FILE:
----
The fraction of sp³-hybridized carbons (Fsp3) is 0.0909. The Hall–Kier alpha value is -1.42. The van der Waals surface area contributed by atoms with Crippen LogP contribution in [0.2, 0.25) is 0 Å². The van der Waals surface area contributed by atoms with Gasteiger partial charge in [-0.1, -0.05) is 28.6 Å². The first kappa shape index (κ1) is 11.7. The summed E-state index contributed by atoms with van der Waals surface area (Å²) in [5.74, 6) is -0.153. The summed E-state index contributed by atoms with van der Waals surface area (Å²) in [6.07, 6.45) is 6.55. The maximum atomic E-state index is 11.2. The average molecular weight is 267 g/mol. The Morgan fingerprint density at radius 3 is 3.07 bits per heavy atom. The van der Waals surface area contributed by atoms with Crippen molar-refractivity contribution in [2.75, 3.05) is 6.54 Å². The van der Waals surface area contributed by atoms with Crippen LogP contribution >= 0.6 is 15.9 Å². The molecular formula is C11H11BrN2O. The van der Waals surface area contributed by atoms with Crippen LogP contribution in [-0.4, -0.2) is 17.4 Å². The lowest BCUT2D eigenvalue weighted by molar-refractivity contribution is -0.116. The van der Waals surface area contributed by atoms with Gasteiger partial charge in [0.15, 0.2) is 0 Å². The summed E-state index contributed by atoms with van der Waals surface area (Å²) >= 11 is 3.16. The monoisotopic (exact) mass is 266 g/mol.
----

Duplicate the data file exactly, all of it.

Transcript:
The fraction of sp³-hybridized carbons (Fsp3) is 0.0909. The Hall–Kier alpha value is -1.42. The van der Waals surface area contributed by atoms with Crippen LogP contribution in [0.2, 0.25) is 0 Å². The van der Waals surface area contributed by atoms with Gasteiger partial charge in [-0.1, -0.05) is 28.6 Å². The first kappa shape index (κ1) is 11.7. The summed E-state index contributed by atoms with van der Waals surface area (Å²) in [5.74, 6) is -0.153. The summed E-state index contributed by atoms with van der Waals surface area (Å²) in [6.07, 6.45) is 6.55. The maximum atomic E-state index is 11.2. The average molecular weight is 267 g/mol. The Morgan fingerprint density at radius 3 is 3.07 bits per heavy atom. The van der Waals surface area contributed by atoms with Crippen molar-refractivity contribution in [2.75, 3.05) is 6.54 Å². The van der Waals surface area contributed by atoms with Crippen LogP contribution >= 0.6 is 15.9 Å². The molecular formula is C11H11BrN2O. The van der Waals surface area contributed by atoms with Crippen LogP contribution in [-0.4, -0.2) is 17.4 Å². The lowest BCUT2D eigenvalue weighted by molar-refractivity contribution is -0.116. The van der Waals surface area contributed by atoms with Gasteiger partial charge in [0.15, 0.2) is 0 Å². The summed E-state index contributed by atoms with van der Waals surface area (Å²) >= 11 is 3.16. The monoisotopic (exact) mass is 266 g/mol.